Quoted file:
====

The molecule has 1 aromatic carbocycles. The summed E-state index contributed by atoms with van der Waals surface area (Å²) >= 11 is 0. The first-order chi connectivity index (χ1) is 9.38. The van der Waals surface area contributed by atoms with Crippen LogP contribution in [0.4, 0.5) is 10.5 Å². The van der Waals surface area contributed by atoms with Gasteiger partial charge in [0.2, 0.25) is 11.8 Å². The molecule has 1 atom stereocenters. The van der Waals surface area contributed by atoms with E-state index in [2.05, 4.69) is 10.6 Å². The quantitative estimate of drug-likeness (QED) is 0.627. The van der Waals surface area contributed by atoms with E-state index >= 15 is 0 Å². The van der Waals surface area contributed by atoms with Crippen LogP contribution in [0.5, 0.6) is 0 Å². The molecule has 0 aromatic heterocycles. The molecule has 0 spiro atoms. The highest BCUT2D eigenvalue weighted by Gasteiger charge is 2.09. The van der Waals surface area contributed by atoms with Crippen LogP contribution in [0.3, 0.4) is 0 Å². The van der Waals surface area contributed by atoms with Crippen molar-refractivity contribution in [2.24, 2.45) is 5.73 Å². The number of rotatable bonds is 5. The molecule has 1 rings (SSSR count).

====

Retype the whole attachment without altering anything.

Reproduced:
The molecule has 1 aromatic carbocycles. The summed E-state index contributed by atoms with van der Waals surface area (Å²) >= 11 is 0. The first-order chi connectivity index (χ1) is 9.38. The van der Waals surface area contributed by atoms with Crippen LogP contribution in [0.4, 0.5) is 10.5 Å². The van der Waals surface area contributed by atoms with Gasteiger partial charge in [0.2, 0.25) is 11.8 Å². The molecule has 1 atom stereocenters. The van der Waals surface area contributed by atoms with E-state index in [2.05, 4.69) is 10.6 Å². The quantitative estimate of drug-likeness (QED) is 0.627. The van der Waals surface area contributed by atoms with E-state index >= 15 is 0 Å². The van der Waals surface area contributed by atoms with Crippen LogP contribution in [0.5, 0.6) is 0 Å². The molecule has 0 aromatic heterocycles. The molecule has 0 spiro atoms. The highest BCUT2D eigenvalue weighted by Gasteiger charge is 2.09. The van der Waals surface area contributed by atoms with Crippen LogP contribution in [0.3, 0.4) is 0 Å². The van der Waals surface area contributed by atoms with Crippen molar-refractivity contribution in [2.24, 2.45) is 5.73 Å². The number of rotatable bonds is 5. The molecule has 1 rings (SSSR count).